World of Silence, a.k.a. Missing Girl, is a classic who-dunnit mystery/suspense/thriller/melodrama drama/buddy cop comedy from South Korea. At its heart is the story of a world weary cop and his goofball partner investigating a series of murders of young orphaned girls who appear to have been tripping on non-indigenous magic mushrooms and otherwise treated very well before being killed. No visible signs of trauma. Dressed nicely. Woven into that is the story of a man who possesses extra-sensory abilities and a constantly unfolding history of sadness and loss who, coincidentally or not, appears ahead of the cops at each of the crime scenes and who, as plot would have it, takes custody of a young orphaned girl who has a plot moving special disease.
This film is sprinkled with throw-popcorn-at-the-screen, Crime and Punishment style coincidences and delivered with a controlled ominosity worthy of Brian De Palma and General Hospital. The more films I see from South Korea the more I see that this kind of mixed mellow drama genre bag is quite common. It might take a little patience and getting used to, but when it's as well executed as World of Silence it's a very fulfilling film experience. I hesitate to throw melodrama into the mix because it often conjures up associations of chick-flick, which this flick is certainly not. In the capable hands of director Jo Ui-seok, melodrama is a key ingredient, used almost as a heat check, a dare, alongside mystery elements and light-hearted humor to keep the audience engaged.
Despite the groan-out-loud-inducing plot moves and a few eye-rollers to boot, I loved this movie. The performances are all top-notch. Yong-woo Park (My Scary Girl) plays the world-weary detective with a cynical sense of humor, unkempt hair, and a cool leather jacket he steals from a co-starring criminal who plays a key role in solving the murder case. Sang-kyung Kim, who played that cool cop role in Memories of Murder, plays the mystery man here looking good in an elegant, long black overcoat putting some freak in the head of the world weary detective. A very pleasant surprise is the uncredited young girl who plays the orphan Soo-yeon Park. She is adorably able to transform her screen presence from sad orphaned girl whose father died in a car accident and whose mother's been in a coma for two years but is described to her as just having a really bad cold and needing to take a really long nap, a nap that Soo-yeon hopes she will awaken from in time to attend her upcoming talent recital, to a smiling and feeling-loved 3rd-grader in the length of a breath.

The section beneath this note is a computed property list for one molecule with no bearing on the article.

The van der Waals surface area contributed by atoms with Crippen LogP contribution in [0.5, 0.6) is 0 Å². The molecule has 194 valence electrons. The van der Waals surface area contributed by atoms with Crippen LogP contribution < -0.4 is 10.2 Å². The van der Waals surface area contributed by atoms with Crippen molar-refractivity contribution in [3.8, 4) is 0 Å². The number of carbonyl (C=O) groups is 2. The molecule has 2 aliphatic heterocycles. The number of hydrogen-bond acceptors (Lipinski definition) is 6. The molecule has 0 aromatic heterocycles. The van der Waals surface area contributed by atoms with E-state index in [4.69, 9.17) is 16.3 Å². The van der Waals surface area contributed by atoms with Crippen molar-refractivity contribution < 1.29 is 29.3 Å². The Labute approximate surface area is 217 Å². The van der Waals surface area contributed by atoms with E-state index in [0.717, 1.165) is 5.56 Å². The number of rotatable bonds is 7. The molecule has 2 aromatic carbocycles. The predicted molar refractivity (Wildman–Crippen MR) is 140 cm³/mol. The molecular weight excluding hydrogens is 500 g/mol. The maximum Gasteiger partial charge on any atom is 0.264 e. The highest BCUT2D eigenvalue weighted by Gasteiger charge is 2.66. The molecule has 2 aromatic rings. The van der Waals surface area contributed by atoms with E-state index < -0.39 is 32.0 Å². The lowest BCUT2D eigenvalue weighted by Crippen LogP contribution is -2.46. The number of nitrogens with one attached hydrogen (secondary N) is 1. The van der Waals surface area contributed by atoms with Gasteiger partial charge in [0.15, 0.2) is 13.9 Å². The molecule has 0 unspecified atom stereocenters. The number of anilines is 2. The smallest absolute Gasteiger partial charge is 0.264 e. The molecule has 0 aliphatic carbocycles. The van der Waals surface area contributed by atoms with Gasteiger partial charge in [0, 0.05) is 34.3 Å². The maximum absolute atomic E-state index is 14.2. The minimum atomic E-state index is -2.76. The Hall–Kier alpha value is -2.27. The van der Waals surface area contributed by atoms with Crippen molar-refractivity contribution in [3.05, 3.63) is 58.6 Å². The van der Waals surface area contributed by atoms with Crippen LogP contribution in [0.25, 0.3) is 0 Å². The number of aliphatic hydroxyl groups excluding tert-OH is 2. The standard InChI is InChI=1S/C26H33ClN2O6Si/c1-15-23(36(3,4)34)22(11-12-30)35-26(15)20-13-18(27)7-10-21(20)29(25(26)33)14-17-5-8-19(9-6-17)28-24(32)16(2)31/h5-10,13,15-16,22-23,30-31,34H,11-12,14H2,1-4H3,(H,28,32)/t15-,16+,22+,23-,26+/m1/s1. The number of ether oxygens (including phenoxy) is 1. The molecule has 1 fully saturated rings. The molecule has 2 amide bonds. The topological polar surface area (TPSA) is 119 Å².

World of Silence peels off layer upon layer, uncovering about five film's worth of internal demons and other dramatic tragedies, but it ends, and it seems to end a few times, like a sportscaster screaming "No! No! I don't believe it! Don't ..." and then "Great shot!" when it goes in.